First – tomorrow: A very long day. The train from Leicester to Birmingham first thing, and the M3C residential school all day, with a dinner in the evening. Should be fun!

PhD status: Imminent

It’s about to start, my PhD course. I’m officially registered now, but as of Monday, I will be a probationary PhD student. I have a week of induction to get through, then the project begins. I’m excited and nervous all wrapped up in one; there’s a lot of networking to get through next week and networking is not something I’m very good at. At the moment, at least. Things always improve with practice and I’m going to be getting a lot of practice!

This course is going to be very different to anything that I’ve done before. My two previous degrees were both taught degrees: that is, there were a series of modules with assigned credits, classes that I had to show up for, assignments to complete – to above specific marks – in order to pass. In other words, a taught student, whether BA or MA, is marching to someone else’s drum. The learning is predefined, even the assignments (dissertation apart) are predefined.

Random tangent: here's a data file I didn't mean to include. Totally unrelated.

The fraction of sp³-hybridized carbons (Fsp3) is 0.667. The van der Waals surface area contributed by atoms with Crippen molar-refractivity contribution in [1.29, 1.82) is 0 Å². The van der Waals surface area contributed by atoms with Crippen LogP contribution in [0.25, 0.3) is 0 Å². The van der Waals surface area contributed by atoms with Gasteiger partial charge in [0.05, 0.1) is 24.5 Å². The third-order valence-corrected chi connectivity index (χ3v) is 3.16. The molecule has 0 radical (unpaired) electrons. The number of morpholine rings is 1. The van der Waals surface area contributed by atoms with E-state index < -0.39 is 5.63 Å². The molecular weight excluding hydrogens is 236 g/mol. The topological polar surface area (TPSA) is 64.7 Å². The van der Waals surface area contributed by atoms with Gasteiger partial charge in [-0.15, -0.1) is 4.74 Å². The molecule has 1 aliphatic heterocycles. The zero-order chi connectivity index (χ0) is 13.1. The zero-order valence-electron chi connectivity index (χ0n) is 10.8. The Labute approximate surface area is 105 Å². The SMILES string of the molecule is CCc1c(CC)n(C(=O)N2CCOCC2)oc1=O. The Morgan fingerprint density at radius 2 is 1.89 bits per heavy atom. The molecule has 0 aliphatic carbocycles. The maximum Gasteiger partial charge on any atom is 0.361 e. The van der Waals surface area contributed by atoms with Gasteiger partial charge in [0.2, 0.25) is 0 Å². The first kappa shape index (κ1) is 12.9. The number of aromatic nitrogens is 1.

A PhD, as a research degree, is completely different. The PhD is about researching, not to tell your teacher how much you know, but to push the boundaries. To provide something new, original. This graphic from Matt Might describes it very well. To put it succinctly: I’m aiming to grow a pimple on the face of human knowledge. But there are no restrictions other than the ones you, yourself, place. There are milestones that you have to hit, certain things to achieve, yes, but otherwise, this time, I’m the drummer. I’m the one leading the way, determining what my project is, what I research, and what – and even when – I submit. It’s difficult for non-academics to understand, I think, the huge difference between the two – and the terrifying emptiness, almost, that seems to herald the next three years. This time two years ago, or last year? I was busy – putting class dates, assignment due dates, into my diary. This time around? Nothing. I have induction dates. I have a date in 2019 when my funding runs out. I have a date in 2020, when I HAVE to submit my thesis by. Beyond that… nothing. The pages of my diary currently gleam as cleanly as they do on January 1st.